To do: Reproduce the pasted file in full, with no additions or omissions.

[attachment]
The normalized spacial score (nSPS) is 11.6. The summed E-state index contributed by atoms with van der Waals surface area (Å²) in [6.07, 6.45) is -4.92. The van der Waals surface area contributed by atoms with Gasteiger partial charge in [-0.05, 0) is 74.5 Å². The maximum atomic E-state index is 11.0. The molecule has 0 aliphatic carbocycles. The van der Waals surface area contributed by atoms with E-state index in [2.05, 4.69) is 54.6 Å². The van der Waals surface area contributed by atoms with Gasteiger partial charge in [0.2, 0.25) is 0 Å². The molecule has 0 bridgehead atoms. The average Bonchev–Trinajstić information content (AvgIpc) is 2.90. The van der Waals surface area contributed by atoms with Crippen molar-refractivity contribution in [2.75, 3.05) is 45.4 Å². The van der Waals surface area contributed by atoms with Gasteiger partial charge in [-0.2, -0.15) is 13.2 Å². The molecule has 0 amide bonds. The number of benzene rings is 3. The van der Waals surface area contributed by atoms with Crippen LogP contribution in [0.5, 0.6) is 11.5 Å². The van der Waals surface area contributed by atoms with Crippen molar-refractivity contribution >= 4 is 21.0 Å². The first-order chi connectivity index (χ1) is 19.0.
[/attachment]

The normalized spacial score (nSPS) is 11.6. The summed E-state index contributed by atoms with van der Waals surface area (Å²) in [6.07, 6.45) is -4.92. The van der Waals surface area contributed by atoms with Gasteiger partial charge in [-0.05, 0) is 74.5 Å². The maximum atomic E-state index is 11.0. The molecule has 0 aliphatic carbocycles. The van der Waals surface area contributed by atoms with E-state index in [2.05, 4.69) is 54.6 Å². The van der Waals surface area contributed by atoms with Gasteiger partial charge in [0.2, 0.25) is 0 Å². The molecule has 0 bridgehead atoms. The average Bonchev–Trinajstić information content (AvgIpc) is 2.90. The van der Waals surface area contributed by atoms with Crippen molar-refractivity contribution in [2.75, 3.05) is 45.4 Å². The van der Waals surface area contributed by atoms with Gasteiger partial charge in [-0.2, -0.15) is 13.2 Å². The molecule has 0 amide bonds. The number of benzene rings is 3. The van der Waals surface area contributed by atoms with Crippen LogP contribution in [0.5, 0.6) is 11.5 Å². The van der Waals surface area contributed by atoms with Crippen molar-refractivity contribution >= 4 is 21.0 Å². The first-order chi connectivity index (χ1) is 19.0.